Mobility and Vargas Plateau

Now that I have my fancy new work cell phone, I sometimes spend my days driving around town and kibitzing in Fremont Coffee shops.

Earlier today, I drove up the Morrison Canyon Road while holding a camera to get a feel for just how narrow it is. Morrison Canyon is one of the two access roads to the still unopened Vargas Plateau Regional Park.

Park neighbors say the access roads are too narrow to service a park and have filed a lawsuit that has stopped the park from opening. My very amateur video of the drive is below.

I’ve spent most of this afternoon at Mission Coffee, where Ishan Shah has been sitting across from me. He’s reading the Iliad, but today he has more pressing concerns than Homer or Fremont politics. I’ll say one thing for Ishan after hanging out with him today: The kid’s got guts.

But does he have the courage to drive up Morrison Canyon Road and mumble into a cell phone for more than ten minutes? That is the measure of a man. If only there was a Pulitzer for best monotone.

Matt Artz


  1. Mobile reporting is exciting.

    I don’t see that road being widened. They should make Morrison Canyon Rd resident traffic only and access to the future park bike and hike only.

  2. Matt,
    Thanks for the ride and a look at Vargas Plateau. I now better understand why the park is not open.
    I wish Fremont would stop there bureaucratic bullshit and fix the road.
    Of course the people who live on the road want no access to the park, period.

  3. I ride my bike up Morrison 3x a week and it is way too narrow for the yahoos that drive around here. There is a nice unused piece of land on Canyon heights near Vallejo Mill school they can turn into a parking lot and let people hike / bike up to the park. Already we get too many people driving up this road to drink / smoke and watch the Sunset then drive back down in altered states. They are a menace to cyclists let alone other drivers.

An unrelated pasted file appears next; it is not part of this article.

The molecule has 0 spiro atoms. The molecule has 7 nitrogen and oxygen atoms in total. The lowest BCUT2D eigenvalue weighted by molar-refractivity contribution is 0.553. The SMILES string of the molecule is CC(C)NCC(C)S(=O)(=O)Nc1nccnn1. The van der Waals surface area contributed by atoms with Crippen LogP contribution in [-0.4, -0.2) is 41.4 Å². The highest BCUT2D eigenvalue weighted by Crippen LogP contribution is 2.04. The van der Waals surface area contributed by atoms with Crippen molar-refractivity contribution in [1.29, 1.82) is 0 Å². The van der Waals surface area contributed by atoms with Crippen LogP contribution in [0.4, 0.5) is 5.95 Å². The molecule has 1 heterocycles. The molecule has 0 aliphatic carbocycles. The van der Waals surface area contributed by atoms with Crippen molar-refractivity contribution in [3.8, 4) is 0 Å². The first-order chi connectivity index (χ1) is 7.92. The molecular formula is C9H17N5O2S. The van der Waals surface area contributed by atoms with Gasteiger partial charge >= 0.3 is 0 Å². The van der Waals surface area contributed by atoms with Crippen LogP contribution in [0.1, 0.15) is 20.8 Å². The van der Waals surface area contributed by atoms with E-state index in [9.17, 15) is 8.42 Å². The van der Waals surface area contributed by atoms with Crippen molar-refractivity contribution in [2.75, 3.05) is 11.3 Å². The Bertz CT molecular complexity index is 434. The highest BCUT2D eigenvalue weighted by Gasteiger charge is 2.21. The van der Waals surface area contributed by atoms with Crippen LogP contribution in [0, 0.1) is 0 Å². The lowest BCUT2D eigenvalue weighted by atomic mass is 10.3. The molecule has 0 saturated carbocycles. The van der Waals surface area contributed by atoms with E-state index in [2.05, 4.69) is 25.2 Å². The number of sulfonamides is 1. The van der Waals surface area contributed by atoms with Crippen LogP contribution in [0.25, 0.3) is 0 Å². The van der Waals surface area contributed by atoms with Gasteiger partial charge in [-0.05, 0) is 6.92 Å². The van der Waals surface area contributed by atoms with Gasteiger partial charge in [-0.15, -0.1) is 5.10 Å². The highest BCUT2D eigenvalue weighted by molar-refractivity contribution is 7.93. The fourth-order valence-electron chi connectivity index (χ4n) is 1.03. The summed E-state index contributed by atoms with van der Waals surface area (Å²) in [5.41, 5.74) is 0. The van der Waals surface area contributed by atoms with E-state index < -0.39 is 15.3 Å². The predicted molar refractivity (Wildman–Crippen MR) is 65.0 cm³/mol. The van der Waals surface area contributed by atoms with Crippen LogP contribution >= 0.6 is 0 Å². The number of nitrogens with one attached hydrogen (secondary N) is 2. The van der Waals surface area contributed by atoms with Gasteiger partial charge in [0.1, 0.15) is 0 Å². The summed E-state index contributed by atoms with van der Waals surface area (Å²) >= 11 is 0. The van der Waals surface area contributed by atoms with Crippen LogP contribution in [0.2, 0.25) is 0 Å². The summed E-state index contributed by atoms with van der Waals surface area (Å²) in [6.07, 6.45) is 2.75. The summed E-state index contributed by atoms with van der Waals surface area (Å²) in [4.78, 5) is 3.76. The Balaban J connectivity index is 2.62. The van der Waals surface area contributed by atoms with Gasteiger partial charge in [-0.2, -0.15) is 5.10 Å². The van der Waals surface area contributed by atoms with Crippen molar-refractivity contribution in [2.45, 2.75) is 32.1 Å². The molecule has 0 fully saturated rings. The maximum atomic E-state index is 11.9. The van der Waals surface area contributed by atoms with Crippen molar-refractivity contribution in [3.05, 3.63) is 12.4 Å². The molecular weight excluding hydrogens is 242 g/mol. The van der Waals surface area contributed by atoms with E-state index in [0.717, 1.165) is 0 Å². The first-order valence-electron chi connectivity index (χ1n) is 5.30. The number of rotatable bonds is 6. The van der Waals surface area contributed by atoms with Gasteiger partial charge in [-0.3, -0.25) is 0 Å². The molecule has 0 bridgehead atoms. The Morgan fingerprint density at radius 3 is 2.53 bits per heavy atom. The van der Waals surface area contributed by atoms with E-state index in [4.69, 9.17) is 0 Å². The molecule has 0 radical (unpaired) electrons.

4. wow, haven’t been up there in years…. i remember racing my ’67 Mustang up that road in high school and i swear i almost died at least a dozen times. 🙂

    great video Matt, what kind of smart phone do you have?

  5. Make the trip up there when the weather is working real hard. Haven’t had the chance to make the drive in a thunderstorm – but, would do it in a New York minute if conditions were right. I’ve been up there with my camera when a front is moving on shore – or when the fog is coming on after a hot spell – – – there’s some really, really great evening light that you get up there.

  6. Matt:

    If/when the area is opened up, the barn may be used for a nature museum. Just a bit further in, there’s a great view over Quarry Lakes. Next time I hear of a group scheduled for a hike up on Vargas Plateau, I’ll let you know. Re: the video…hey, Ken Burns also had to start out!

  7. Here’s a radical idea: make it walking/hiking and bicycle access only – except the disabled and service vehicles (sure would cut down on crime!).

  8. Or should I say “There’s” a radicle idea (just read the earlier posts. Right on!